The Pacesetter: The Untold Story of Carl G. Fisher

Overview

Carl G. Fisher did not live the American dream - he made the American dream. The dirt poor Indiana Boy built his dreams into vast fortunes, nothing was impossible to Carl G. Fisher. He had the vision to see, the daring to plan, and the courage to build.

Overlooked and forgotten by the editors of Who's Who, Carl G. Fisher is at long last being recognized. A "Practical Visionary," he created the first Transcontinental Highway, built the 500, ...

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Overview

Carl G. Fisher did not live the American dream - he made the American dream. The dirt poor Indiana Boy built his dreams into vast fortunes, nothing was impossible to Carl G. Fisher. He had the vision to see, the daring to plan, and the courage to build.

Overlooked and forgotten by the editors of Who's Who, Carl G. Fisher is at long last being recognized. A "Practical Visionary," he created the first Transcontinental Highway, built the 500, developed Miami Beach, and Montauk, New York, known as "Miami Beach of the North."

Now Jerry M. Fisher, a cousin of Carl's, has written the definitive biography of the man who built what he dared to envision. Carl G. Fisher carved the playground of Miami Beach from the swamps of a mosquito infested jungle. He was "Mr. Miami Beach." He sculpted Montauk, New York, and made Long Island a fashionable place to live. The Indianapolis 500 remains the worlds premier racing event. The Lincoln (Transcontinental) and Dixie highways, awesome accomplishments for their time or any, brought the country into the 20th century the way the railroad brought the country together in the 19th century.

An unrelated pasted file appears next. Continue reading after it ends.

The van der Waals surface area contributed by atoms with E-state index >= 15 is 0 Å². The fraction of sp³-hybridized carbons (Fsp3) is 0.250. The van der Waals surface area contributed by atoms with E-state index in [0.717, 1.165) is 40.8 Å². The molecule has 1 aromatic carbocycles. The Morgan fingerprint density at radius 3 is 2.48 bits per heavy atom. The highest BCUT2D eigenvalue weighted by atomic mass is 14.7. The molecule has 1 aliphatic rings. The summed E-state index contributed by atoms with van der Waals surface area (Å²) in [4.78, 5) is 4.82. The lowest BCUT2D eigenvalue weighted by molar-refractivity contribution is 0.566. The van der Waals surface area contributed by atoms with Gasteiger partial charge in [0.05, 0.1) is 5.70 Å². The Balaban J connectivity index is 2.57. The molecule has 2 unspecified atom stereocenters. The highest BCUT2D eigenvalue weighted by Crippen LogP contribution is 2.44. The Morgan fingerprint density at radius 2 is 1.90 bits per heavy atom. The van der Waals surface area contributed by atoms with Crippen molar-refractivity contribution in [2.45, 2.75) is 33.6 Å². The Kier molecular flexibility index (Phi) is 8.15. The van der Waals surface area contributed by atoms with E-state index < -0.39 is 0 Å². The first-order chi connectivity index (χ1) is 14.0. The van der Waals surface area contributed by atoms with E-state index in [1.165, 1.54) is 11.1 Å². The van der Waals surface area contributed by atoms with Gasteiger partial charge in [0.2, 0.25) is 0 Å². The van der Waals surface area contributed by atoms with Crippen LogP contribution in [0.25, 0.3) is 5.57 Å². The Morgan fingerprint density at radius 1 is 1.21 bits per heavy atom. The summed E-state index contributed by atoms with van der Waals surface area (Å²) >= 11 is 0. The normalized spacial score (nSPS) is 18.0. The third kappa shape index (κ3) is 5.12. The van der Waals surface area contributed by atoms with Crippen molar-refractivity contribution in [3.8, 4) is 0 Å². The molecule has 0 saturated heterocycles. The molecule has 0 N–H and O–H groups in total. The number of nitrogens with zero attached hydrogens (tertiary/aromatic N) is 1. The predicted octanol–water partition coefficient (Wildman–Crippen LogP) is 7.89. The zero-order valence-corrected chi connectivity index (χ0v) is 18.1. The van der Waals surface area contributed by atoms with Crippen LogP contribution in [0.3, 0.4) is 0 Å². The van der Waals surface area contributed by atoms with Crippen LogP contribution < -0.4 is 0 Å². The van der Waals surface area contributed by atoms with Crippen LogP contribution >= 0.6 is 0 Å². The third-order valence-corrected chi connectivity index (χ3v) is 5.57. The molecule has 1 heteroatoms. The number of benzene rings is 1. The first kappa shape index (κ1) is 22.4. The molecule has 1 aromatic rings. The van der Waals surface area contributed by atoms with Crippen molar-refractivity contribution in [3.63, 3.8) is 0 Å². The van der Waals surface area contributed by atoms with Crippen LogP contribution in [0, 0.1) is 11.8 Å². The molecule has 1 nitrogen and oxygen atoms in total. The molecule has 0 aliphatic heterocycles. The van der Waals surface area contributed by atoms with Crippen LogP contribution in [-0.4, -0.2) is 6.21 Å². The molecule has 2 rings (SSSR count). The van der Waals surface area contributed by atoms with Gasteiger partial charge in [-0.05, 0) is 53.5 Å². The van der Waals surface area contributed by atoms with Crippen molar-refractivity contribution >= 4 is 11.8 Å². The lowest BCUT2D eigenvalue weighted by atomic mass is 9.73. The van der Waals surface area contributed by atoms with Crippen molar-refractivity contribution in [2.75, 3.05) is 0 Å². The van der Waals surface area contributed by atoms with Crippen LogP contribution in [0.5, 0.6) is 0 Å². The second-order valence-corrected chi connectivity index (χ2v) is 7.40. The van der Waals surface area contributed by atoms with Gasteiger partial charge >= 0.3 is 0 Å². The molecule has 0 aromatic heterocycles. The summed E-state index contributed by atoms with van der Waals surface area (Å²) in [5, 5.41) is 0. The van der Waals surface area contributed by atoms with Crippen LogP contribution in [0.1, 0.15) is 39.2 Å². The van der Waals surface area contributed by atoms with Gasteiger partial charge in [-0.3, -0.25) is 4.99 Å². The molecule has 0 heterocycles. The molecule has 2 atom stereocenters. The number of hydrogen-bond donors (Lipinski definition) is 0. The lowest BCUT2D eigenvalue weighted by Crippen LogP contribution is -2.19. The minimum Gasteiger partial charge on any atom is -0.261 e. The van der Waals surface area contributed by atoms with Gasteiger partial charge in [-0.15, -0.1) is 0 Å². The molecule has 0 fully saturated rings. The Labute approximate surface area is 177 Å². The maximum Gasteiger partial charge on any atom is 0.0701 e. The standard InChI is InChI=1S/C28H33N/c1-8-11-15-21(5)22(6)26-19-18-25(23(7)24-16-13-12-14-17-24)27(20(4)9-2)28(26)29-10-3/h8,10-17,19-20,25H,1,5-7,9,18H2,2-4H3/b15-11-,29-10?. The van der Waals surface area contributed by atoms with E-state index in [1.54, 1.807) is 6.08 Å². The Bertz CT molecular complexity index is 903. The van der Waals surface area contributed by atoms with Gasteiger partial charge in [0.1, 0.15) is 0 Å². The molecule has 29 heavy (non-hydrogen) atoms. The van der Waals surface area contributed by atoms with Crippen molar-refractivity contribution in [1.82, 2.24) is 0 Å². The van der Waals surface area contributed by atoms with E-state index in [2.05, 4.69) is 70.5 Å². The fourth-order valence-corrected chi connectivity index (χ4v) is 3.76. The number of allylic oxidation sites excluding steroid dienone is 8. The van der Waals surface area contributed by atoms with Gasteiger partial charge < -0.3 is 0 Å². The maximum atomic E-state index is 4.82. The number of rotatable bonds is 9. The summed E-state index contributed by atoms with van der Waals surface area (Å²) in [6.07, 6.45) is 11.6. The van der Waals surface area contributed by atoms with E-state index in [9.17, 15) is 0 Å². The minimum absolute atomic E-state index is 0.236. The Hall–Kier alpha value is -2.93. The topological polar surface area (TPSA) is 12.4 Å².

Presidents called him a friend; the Gasoline Alley Gang of Ford, Chevrolet, and Firestone regarded him as a pacesetter. Al Capone considered him a nuisance. When Carl G. Fisher drove the pace car for the first Indy 500 in 1911 he was not only setting the pace car for that race, but for all Americans who venture onto highways on vacation.

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Editorial Reviews

Indianapolis Star
. . a fascinating book about a fascinating but forgotten man. Fisher doesn't whitewash his relative's faults or embellish his assets. This is a cards-on-the-table biography. The Pacesetter is heavily notated and draws on hundreds of sources to light the shadows of a marketing genius who shunned the spotlight. [It] takes Fisher through his quarrels with Miami Beach resident Al Capone, the liquor Fisher hid during Prohibition, the developer's fights with Florida's anti-Semitism and racism, and the death of his only child, 26 days after the boy was born.
Packards International
This book is riveting, especially for a fan of biographies of people who achieve great things. If you like reading about achievers, and want to know more about the great builders of the 20th Century, you'll love this book about Carl Fisher.
Library Journal
Carl G. Fisher was an early 20th-century entrepreneur whose energy and gift for promotion carried him through a number of very successful and historically noteworthy ventures: He created the famed Indianapolis Motor Speedway and its annual 500-mile race, and he was the motivating and organizing force behind the Lincoln Highway, the nation's first transcontinental road. Fisher seems best known as the primary developer of Miami Beach, then little more than a tropical swamp. He similarly began to develop Montauk, Long Island, before going bankrupt during the Great Depression. This portrait was written by a Fisher relative to offset a general lack of biographical information about him. (Fisher's first wife, Jane, wrote an earlier biography, Fabulous Hoosier.) Extensively researched, it gives significant detail about Fisher's projects, yet at times it reads too much like a mere gathering of facts. Nonetheless, Fisher's achievements deserve to be documented. Libraries in Indiana and South Florida ought to have this title, as should those with collections about American entrepreneurs.--David B. Van De Streek, Pennsylvania State Univ. Libs., York
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Product Details

  • ISBN-13: 9781882897216
  • Publisher: Lost Coast Press
  • Publication date: 4/28/1998
  • Edition description: 1st Edition
  • Edition number: 1
  • Pages: 440
  • Product dimensions: 6.10 (w) x 9.10 (h) x 1.50 (d)

Table of Contents

Chapter 1: An Enterprising Young Man
Chapter 2: A Businessman at Seventeen
Chapter 3: Love Affair with the Automobile
Chapter 4: Prest-O-Lite Leads to Fortune
Chapter 5: Speedway is Born
Chapter 6: A Surprise Marriage
Chapter 7: A Road Across the U.S.A.